Subaru needs strength in other markets. Subaru needs to diversify its portfolio. Subaru needs another America.
Unfortunately for Subaru, history suggests the brand won’t quickly find strength in other markets. History suggests Subaru’s attempts to diversify its portfolio won’t succeed.
Fortunately for Subaru, however, there is more America.
“It’s true we want to increase sales in other countries, but in terms of the place with the best chance to increase sales, it has to be America’s Sun Belt,” Yasuyuki Yoshinaga, CEO at Subaru’s Fuji Heavy Industries parent company, told Bloomberg.
In other words, Subaru wants to add some New Orleans to its order of New Hampshire; Burlington with a side of Birmingham; Kennebunkport supplemented with a dose of Port St. Lucie.
In 2016, as General Motors launched an all-new Buick LaCrosse for the 2017 model year, sales of the LaCrosse fell to an all-time annual low.
But wait a second. Transition years are difficult for any model. Clearance of the outgoing model ends, production of the new model is ramping up, availability at dealers is limited, and the product mix is often skewed toward less affordable models.
Nevertheless, cognizant of the fact that 2016 wasn’t likely to be a great year for the Buick LaCrosse, it’s still easy to declare that 2016 was an awful year for the Buick LaCrosse. Sales were 70-percent lower last year than in 2005, when U.S. LaCrosse sales peaked. Even compared with 2014, U.S. LaCrosse sales were nearly chopped in half in 2016.
And at the current pace, 2017 will be much, much, much worse.
Nearly two and a half years since General Motors increased the number of offerings in the midsize pickup truck sector by two-thirds, and nine months since Honda revitalized its unique Ridgeline offering, we’re once again in need of new midsize pickup truck nameplates.
Yet virtually all of that growth — fully 90 percent — was fuelled not by midsize pickups but by the stalwarts: full-size trucks.
Aside from the Volkswagen Passat’s 40-percent year-over-year uptick, every automaker competing in America’s midsize sedan segment suffered from declining volume in February 2017.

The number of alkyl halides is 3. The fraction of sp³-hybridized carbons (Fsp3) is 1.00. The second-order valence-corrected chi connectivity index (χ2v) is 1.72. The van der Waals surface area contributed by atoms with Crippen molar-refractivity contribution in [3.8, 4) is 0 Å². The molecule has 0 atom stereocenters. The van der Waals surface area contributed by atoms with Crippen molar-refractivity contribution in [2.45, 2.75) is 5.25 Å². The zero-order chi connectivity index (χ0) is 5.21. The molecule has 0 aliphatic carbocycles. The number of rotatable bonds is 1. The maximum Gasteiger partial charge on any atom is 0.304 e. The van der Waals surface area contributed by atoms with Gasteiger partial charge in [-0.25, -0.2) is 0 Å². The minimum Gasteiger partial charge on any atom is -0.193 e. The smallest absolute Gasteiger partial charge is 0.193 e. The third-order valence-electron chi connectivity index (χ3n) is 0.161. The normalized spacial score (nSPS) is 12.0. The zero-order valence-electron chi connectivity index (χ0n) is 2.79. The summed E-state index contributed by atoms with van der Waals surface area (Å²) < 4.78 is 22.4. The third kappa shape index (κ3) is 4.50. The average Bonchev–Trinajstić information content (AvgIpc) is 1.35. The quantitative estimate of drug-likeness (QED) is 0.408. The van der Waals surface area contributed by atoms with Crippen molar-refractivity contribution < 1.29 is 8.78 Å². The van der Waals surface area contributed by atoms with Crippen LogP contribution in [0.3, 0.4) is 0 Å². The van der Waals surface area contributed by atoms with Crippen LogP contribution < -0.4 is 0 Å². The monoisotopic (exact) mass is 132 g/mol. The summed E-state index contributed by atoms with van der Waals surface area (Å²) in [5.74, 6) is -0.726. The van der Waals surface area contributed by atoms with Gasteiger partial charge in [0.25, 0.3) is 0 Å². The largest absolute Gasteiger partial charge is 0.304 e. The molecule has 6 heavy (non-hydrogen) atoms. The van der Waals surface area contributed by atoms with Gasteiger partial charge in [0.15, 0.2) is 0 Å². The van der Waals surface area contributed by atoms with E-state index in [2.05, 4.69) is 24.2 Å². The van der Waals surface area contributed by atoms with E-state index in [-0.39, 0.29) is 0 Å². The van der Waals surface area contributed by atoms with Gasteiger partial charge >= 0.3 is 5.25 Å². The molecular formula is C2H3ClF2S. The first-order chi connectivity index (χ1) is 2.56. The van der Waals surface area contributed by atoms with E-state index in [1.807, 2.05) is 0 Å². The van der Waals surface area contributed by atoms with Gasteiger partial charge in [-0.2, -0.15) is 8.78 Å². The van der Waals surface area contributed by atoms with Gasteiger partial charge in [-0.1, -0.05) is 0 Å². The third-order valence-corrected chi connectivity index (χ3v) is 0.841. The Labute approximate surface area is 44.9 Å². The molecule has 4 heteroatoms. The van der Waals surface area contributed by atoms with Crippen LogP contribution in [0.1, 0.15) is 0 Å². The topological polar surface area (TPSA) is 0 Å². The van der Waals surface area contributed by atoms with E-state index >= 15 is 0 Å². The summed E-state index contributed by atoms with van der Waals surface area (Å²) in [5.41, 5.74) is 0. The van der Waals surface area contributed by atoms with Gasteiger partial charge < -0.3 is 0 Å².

The midsize car category tumbled 19 percent, a loss of more than 34,000 sales.
February 2017 marked the twelfth consecutive month of year-over-year declines for midsize car sales in America.
This is the ninth edition of TTAC’s Midsize Sedan Deathwatch. The midsize sedan as we know it — “midsizedus sedanicus” in the original latin — isn’t going anywhere any time soon, but the ongoing sales contraction will result in a reduction of mainstream intermediate sedans in the U.S. market.
How do we know? It already has.
The Passat’s exceptional year-over-year uptick by no means represents healthy volume for the big Volkswagen. But the bigger story from February’s results was the horrific nosedive performed by Detroit nameplates: one discontinued nameplate, one of the older members of the midsize fleet, the newest member of the midsize fleet, and one semi-premium niche player.
Auto sales declined by a modest 1 percent in the United States in February 2017, dragged down by plunging sales at numerous Fiat Chrysler Automobiles brands and sharp declines at Toyota Motor Corp. and Hyundai-Kia. Ford Motor Company sales slid 4 percent because of a 26-percent decline in car sales at the Ford division.
Across much of the industry, there were signs of rude health, particularly if the car sector is ignored. Of the 20 most popular cars in America — a group topped by the Toyota Camry — 16 nameplates generated fewer sales this February than last. Yet America’s five leading utility vehicles (Rogue, CR-V, RAV4, Escape, Equinox) combined for more than 25,000 additional February sales in 2017. And while minivan sales plunged by a fifth, U.S. pickup truck sales were up 10 percent because of full-size truck strength.
These stark contradictions produced a market that produced slightly degraded numbers in one of the two traditionally weakest months on the calendar. Now one-sixth of the way into 2017, the poor selling season should be behind us.